For salons and spas, location makes all of the difference in the world. It’s important to be readily accessible to clients in an area that they like. The trick is to balance what clients need and want with what you like and can afford.
Every community and several pockets within each neighborhood have their own history and vibe. For any business looking to set up shop, it’s essential to research that specific region. Get to know the area, if you don’t already. Talk with other merchants and the local chamber of commerce, see if the area is receptive to a salon or spa, or a new business for that matter. Ask about the community, even get involved with local projects and causes, that way you are a familiar face when you open your doors.
Ideally, you want a location where your target demographic lives, shops and/or works so it’s convenient for them. In addition to good foot traffic and high visibility, think about how your customers will get to your salon. If you’re in a big city, you’d want easy access to public transportation. For everywhere else, keep street access, local traffic patterns, and facility parking in mind. And when you consider parking, think beyond your clientele. Your staff needs a place to park that’s close by, well-lit after dark and secure, especially when so many salons or spas are open several nights a week.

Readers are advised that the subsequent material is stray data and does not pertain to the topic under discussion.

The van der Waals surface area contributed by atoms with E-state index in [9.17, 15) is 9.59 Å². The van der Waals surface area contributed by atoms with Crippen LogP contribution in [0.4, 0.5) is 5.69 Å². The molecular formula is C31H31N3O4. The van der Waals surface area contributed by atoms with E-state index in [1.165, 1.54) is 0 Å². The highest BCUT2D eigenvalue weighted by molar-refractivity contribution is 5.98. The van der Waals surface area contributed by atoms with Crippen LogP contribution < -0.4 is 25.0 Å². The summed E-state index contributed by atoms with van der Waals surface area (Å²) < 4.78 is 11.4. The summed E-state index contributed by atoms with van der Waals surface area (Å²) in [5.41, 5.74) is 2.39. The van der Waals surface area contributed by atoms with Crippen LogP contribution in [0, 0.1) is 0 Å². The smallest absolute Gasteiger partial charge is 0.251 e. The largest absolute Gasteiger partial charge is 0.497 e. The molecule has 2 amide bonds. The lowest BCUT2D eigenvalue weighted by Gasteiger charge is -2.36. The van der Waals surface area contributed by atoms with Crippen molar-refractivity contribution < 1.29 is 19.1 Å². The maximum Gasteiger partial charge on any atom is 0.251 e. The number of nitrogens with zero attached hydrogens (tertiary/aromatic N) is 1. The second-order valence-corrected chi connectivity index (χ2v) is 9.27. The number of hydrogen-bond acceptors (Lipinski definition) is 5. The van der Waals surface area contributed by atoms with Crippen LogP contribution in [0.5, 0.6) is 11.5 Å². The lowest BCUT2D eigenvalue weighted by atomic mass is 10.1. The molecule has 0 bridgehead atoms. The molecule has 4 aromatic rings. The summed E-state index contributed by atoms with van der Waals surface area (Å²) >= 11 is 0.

You also want to look into plans for future development for anything that surrounds your chosen location. Is there major construction panned, is a high rise going in across the way, or upcoming renovations in your building or shopping center? Urban planning is ever evolving but does take time to implement. Because the of the process for funding, permits, and approvals, there is now a public record that you can tap. Check with your local planning commission at city hall before deciding on a location. And while you are there, inquire about any incentive programs for business startups.
Also, look for other businesses that are nearby that will attract walk-in traffic. If possible, you’ll want a couple of “anchors” or big draws around you. Grocery stores, theaters, big retail outlets, even major gyms typically bring in a fair amount of foot traffic, which you could easily tap.